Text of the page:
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MPs plot against Uhuru, Anti-Ruto MPs State House date, Quresh’s resolve: Your Breakfast Briefing



Good Morning

A British barrister hired by the Director of Public Prosecutions Noordin Haji yesterday said he had what it takes to nail Chief Justice Philomena Mwilu.

Queen’s Counsel Khawar Quresh told the Star he had the experience and insights that will help him deal with the high profile and controversial case.

Here are the stories making headlines in the Star this Friday morning.

How MPs plot to arm-twist Uhuru on huge pay

Kenya’s lawmakers – among the highest paid in the world – have plotted how they will arm-twist President Uhuru Kenya on a bill enhancing their perks and allowances.

When they finally get their way and pass the controversial Parliamentary Service Bill, 2018, MPs would get the greenlight to award themselves enhanced travel allowances, official vehicle, house allowance and a superior medical cover for their extended families.


Anti-Ruto MPs to meet Uhuru over maize prices

Agriculture Chief Administrative Secretary Andrew Tuimur yesterday told the maize farmers to forget any possibility of price changes.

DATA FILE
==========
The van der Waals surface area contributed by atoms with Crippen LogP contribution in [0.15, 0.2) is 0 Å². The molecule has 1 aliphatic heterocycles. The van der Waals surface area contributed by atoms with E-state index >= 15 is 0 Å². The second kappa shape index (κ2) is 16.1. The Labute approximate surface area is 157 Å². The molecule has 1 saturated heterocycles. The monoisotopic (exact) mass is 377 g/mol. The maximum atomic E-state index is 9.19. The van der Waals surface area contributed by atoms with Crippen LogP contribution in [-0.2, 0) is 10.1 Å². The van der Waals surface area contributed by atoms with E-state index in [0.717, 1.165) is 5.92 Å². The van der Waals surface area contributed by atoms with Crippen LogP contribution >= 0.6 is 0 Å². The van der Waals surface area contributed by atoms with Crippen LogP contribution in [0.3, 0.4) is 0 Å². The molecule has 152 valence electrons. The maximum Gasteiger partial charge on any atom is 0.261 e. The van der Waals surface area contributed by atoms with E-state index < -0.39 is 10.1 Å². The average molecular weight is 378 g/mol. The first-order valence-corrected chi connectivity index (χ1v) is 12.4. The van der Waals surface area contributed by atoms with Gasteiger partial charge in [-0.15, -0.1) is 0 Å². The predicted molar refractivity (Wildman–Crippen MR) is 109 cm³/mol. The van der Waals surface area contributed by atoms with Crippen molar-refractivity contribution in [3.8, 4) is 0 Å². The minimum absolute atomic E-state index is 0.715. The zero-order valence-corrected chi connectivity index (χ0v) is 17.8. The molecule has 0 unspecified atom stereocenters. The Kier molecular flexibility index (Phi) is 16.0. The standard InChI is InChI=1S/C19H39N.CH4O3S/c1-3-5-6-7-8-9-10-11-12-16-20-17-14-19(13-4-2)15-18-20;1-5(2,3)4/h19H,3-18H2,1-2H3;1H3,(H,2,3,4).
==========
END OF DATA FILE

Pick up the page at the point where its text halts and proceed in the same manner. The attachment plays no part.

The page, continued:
This is even as it emerged a group of Rift Valley politicians have lined up a meeting with President Kenyatta to appeal for a price review.


How vulgar Briton, 75, ruined sex drive of wife 27

NMM got married to the UK national on August 2011, at the Mombasa registrar office and lived in Mtwapa.

After a year into the marriage, GRS started suggesting to the wife that they bring in a third party into their matrimony bedThe wife however shut down the suggestions.


Kenya’s fresh produce farmers gain entry into Korean market

Kenya has been cleared to export green bananas and broccoli to the Republic of South Korea.

The Ministry of Foreign Affairs yesterday announced that the Animal and Plant Quarantine agency of the Asian State had given the green light for fresh produce exorts.


Limping sugarcane farming sends Migori residents back to drawing board

Hundreds of farmers in Migori county have grown sugarcane since 1979 as their major industrial crop with a hope of transforming their economic status.

For decades, they turned the sector into their economic mainstay and in the late eighties, they were a happy lot, minting millions in cash from the crop’s sales.

Today, the sector is moribund and many farmers are thinking of abandoning growing cane for alternative crops. 


For more on these stories and others, keep browsing the Star website for the latest news making headlines across Kenya and around the world.

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